In many cases, we do not know the reasons why people act the way they do just by observing their actions. When we see people engaging in apparently reckless behavior, we don’t know the reasons behind that behavior. Are they intentionally disregarding the well-being of others? Did they simply forget to observe precautions that have only been in place for a few months? Did they recently test negative and feel secure that they cannot transmit the virus? Are they in a situation where they believe they are unlikely to transmit germs given their knowledge about risky behaviors? Without knowing the reasons behind their actions, it is hard to judge people’s pandemic behavior as moral or immoral.

A woman in a surgical mask, highlighting the illness and morality debate surrounding COVID-19

COVID-19, Illness and Morality

Other people hold their own health up as a mark of morality. “I’m not sick,” such people might say. “Why should I be forced to stay inside or wear a mask in public? I eat well. I exercise. It’s the people who don’t take care of themselves who are going to catch this virus, not me.”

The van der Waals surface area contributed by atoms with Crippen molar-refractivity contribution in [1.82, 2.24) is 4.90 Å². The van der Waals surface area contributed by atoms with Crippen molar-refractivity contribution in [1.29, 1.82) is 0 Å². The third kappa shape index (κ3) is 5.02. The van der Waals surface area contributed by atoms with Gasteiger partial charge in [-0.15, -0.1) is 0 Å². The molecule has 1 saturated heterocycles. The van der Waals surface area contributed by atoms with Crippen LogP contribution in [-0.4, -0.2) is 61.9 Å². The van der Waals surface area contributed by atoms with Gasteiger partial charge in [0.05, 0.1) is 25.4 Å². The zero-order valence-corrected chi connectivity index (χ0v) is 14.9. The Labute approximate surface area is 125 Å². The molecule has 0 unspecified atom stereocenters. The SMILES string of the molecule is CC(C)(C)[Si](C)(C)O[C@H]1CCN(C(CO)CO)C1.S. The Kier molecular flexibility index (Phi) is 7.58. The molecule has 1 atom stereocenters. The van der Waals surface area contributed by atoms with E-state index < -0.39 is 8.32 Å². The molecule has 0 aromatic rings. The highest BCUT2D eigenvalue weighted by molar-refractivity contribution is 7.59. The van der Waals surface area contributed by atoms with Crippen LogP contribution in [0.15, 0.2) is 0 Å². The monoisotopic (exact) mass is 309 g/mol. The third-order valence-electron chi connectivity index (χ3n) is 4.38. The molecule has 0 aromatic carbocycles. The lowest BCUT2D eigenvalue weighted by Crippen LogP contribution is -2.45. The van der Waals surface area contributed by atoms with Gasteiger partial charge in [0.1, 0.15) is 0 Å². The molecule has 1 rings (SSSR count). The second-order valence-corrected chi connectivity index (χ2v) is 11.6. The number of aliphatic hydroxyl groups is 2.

This health-is-morality rhetoric is especially reminiscent of the fourteenth-century belief that victims of the plague were being punished for their sins. And it ignores two critical facts about COVID-19. First, young and healthy people can and do contract the virus and suffer serious consequences. Recently, a healthy woman in her twenties was so devastated by a COVID-19 infection that she became the first U.S. patient to undergo a successful double lung transplant to treat the effects of the virus.